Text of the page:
I speak, too, on behalf of the child. The child of a poor man who is hungry and who furtively eyes the accumulation of abundance in a store for the rich. The store protected by a thick plate glass window. The window protected by impregnable shutters. The shutters guarded by a policeman with a helmet, gloves, and armed with a billy club. The policeman posted there by the father of another child, who will come and serve himself—or rather be served—because he offers guarantees of representing the capitalistic norms of the system, which he corresponds to.
I speak on behalf of artists—poets, painters, sculptors, musicians, and actors—good men who see their art prostituted by the alchemy of show-business tricks.
I cry out on behalf of journalists who are either reduced to silence or to lies in order to not suffer the harsh low of unemployment.
I protest on behalf of the athletes of the entire world whose muscles are exploited by political systems or by modern-day slave merchants.
My country is brimming with all the misfortunes of the people of the world, a painful synthesis of all humanity’s suffering, but also—and above all—of the promise of our struggles. This is why my heart beats naturally on behalf of the sick who anxiously scan the horizons of science monopolized by arms merchants. My thoughts go out to all of those affected by the destruction of nature and to those 30 million who will die as they do each year, struck down by the formidable weapon of hunger. As a military man, I cannot forget the soldier who is obeying orders, his finger on the trigger, who knows the bullet being fired bears only the message of death. …. I protest on behalf of all those who vainly seek a forum in this world where they can make their voice heard and have it genuinely taken into consideration. Many have preceded me at this podium and others will follow. But only a few will make the decisions. Yet we are officially presented as being equals. Well, I am acting as spokesperson for all those who vainly see a forum in this world where they can make themselves heard. So yes, I wish to speak on behalf of all “those left behind,” for “I am human, nothing that is human is alien to me.”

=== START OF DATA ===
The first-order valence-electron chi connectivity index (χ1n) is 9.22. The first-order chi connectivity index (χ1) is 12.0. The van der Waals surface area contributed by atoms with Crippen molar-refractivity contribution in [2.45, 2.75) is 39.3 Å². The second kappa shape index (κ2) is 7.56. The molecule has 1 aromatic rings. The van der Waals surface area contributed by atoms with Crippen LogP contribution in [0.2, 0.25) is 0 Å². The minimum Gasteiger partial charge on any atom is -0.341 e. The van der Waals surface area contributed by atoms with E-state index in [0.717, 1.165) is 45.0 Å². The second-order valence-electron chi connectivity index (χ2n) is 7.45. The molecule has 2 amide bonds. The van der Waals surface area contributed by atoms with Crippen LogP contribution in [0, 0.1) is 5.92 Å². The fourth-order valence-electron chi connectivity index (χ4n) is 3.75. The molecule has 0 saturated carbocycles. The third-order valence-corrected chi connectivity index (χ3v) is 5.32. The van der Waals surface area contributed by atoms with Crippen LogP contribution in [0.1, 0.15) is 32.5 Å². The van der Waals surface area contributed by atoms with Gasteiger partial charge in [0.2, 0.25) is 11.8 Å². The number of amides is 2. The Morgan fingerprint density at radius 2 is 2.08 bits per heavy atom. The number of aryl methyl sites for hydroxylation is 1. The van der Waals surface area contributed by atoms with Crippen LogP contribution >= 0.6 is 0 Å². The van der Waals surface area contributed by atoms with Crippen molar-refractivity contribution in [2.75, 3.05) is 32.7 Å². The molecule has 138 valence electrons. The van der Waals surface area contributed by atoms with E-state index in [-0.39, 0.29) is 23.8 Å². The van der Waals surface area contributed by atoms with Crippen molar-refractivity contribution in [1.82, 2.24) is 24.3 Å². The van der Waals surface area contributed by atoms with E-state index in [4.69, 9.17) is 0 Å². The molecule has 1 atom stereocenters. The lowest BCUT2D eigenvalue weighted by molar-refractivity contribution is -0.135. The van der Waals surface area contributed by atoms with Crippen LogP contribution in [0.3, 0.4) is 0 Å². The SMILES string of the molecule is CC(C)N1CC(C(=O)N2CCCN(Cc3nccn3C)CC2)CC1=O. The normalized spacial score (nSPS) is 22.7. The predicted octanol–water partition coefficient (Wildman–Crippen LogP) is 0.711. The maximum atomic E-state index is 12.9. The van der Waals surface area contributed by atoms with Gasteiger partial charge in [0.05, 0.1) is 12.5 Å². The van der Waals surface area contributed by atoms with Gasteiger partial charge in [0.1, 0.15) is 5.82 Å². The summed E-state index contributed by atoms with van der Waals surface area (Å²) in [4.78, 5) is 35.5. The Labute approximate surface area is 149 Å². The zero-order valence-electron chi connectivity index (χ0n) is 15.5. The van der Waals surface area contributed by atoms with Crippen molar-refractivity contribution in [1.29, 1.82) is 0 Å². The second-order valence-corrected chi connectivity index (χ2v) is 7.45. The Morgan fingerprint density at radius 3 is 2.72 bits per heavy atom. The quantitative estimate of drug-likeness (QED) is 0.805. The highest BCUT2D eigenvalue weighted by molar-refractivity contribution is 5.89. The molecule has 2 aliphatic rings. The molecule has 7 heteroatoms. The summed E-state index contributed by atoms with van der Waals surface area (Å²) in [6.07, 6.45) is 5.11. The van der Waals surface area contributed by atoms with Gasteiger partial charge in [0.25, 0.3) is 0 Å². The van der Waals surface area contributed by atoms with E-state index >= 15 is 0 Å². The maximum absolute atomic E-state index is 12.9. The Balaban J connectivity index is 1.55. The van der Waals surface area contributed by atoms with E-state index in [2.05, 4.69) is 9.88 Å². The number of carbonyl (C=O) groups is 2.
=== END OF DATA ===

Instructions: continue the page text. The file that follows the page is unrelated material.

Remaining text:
Our revolution in Burkina Faso embraces misfortunes of all peoples. It also draws inspiration from all of man’s experiences since his first breath. We wish to be the heirs of all the world’s revolutions and all the liberation struggles of the peoples of the Third World. Our eyes are on the profound upheavals that have transformed the world. We draw the lessons of the American Revolution, the lessons of its victory over colonial domination and the consequences of that victory. We adopt as our own the affirmation of the Doctrine whereby Europeans must not intervene in American affairs, nor Americans in European affairs. Just as Monroe proclaimed “America to the Americans” in 1823, we echo this today by saying “Africa to the Africans,” “Burkina to the Burkinabè.”
“Africa and the world are yet to recover from Sankara's assassination. Just as we have yet to recover from the loss of Patrice Lumumba, Kwame Nkrumah, Eduardo Mondlane, Amilcar Cabral, and Steve Biko, to name only a few. While malevolent forces have not used the same methods to eliminate each of these great Pan-Africanists, they have been guided by the same motive: to keep Africa in chains.”
— António de Figueiredo